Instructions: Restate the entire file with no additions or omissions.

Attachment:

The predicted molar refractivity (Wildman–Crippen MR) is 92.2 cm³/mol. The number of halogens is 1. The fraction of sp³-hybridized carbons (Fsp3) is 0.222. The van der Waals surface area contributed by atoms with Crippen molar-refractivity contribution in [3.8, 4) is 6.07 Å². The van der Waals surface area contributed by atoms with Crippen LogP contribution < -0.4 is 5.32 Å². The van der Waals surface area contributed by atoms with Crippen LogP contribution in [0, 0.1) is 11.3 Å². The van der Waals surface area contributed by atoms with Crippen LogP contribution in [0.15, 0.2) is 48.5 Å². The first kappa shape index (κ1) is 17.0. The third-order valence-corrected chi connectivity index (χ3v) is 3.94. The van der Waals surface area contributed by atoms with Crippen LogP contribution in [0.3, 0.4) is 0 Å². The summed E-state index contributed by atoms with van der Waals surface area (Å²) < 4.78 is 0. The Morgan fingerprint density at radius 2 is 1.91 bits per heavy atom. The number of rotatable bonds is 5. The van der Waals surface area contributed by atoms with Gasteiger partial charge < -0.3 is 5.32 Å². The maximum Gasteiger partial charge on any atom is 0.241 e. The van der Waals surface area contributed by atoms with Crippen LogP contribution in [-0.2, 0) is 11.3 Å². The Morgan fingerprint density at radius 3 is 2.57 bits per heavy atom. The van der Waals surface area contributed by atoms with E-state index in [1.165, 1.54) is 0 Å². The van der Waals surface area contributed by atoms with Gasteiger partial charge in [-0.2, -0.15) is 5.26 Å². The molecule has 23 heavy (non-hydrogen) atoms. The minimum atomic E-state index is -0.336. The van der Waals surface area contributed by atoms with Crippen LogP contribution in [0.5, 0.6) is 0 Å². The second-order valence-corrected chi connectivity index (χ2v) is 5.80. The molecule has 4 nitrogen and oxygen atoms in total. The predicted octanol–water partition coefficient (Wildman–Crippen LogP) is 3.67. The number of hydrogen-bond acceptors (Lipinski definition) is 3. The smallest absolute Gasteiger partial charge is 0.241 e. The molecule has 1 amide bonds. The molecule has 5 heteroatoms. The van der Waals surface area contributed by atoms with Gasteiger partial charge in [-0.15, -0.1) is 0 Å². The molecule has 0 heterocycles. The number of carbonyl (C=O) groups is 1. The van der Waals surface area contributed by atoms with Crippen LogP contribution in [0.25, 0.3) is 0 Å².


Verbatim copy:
The predicted molar refractivity (Wildman–Crippen MR) is 92.2 cm³/mol. The number of halogens is 1. The fraction of sp³-hybridized carbons (Fsp3) is 0.222. The van der Waals surface area contributed by atoms with Crippen molar-refractivity contribution in [3.8, 4) is 6.07 Å². The van der Waals surface area contributed by atoms with Crippen LogP contribution < -0.4 is 5.32 Å². The van der Waals surface area contributed by atoms with Crippen LogP contribution in [0, 0.1) is 11.3 Å². The van der Waals surface area contributed by atoms with Crippen LogP contribution in [0.15, 0.2) is 48.5 Å². The first kappa shape index (κ1) is 17.0. The third-order valence-corrected chi connectivity index (χ3v) is 3.94. The van der Waals surface area contributed by atoms with Crippen LogP contribution in [0.3, 0.4) is 0 Å². The summed E-state index contributed by atoms with van der Waals surface area (Å²) < 4.78 is 0. The Morgan fingerprint density at radius 2 is 1.91 bits per heavy atom. The number of rotatable bonds is 5. The van der Waals surface area contributed by atoms with Gasteiger partial charge < -0.3 is 5.32 Å². The maximum Gasteiger partial charge on any atom is 0.241 e. The van der Waals surface area contributed by atoms with Crippen LogP contribution in [-0.2, 0) is 11.3 Å². The Morgan fingerprint density at radius 3 is 2.57 bits per heavy atom. The van der Waals surface area contributed by atoms with E-state index in [1.165, 1.54) is 0 Å². The van der Waals surface area contributed by atoms with Gasteiger partial charge in [-0.2, -0.15) is 5.26 Å². The molecule has 23 heavy (non-hydrogen) atoms. The minimum atomic E-state index is -0.336. The van der Waals surface area contributed by atoms with Crippen LogP contribution in [0.5, 0.6) is 0 Å². The second-order valence-corrected chi connectivity index (χ2v) is 5.80. The molecule has 4 nitrogen and oxygen atoms in total. The predicted octanol–water partition coefficient (Wildman–Crippen LogP) is 3.67. The number of hydrogen-bond acceptors (Lipinski definition) is 3. The smallest absolute Gasteiger partial charge is 0.241 e. The molecule has 1 amide bonds. The molecule has 5 heteroatoms. The van der Waals surface area contributed by atoms with Gasteiger partial charge in [-0.15, -0.1) is 0 Å². The molecule has 0 heterocycles. The number of carbonyl (C=O) groups is 1. The van der Waals surface area contributed by atoms with Crippen LogP contribution in [0.25, 0.3) is 0 Å².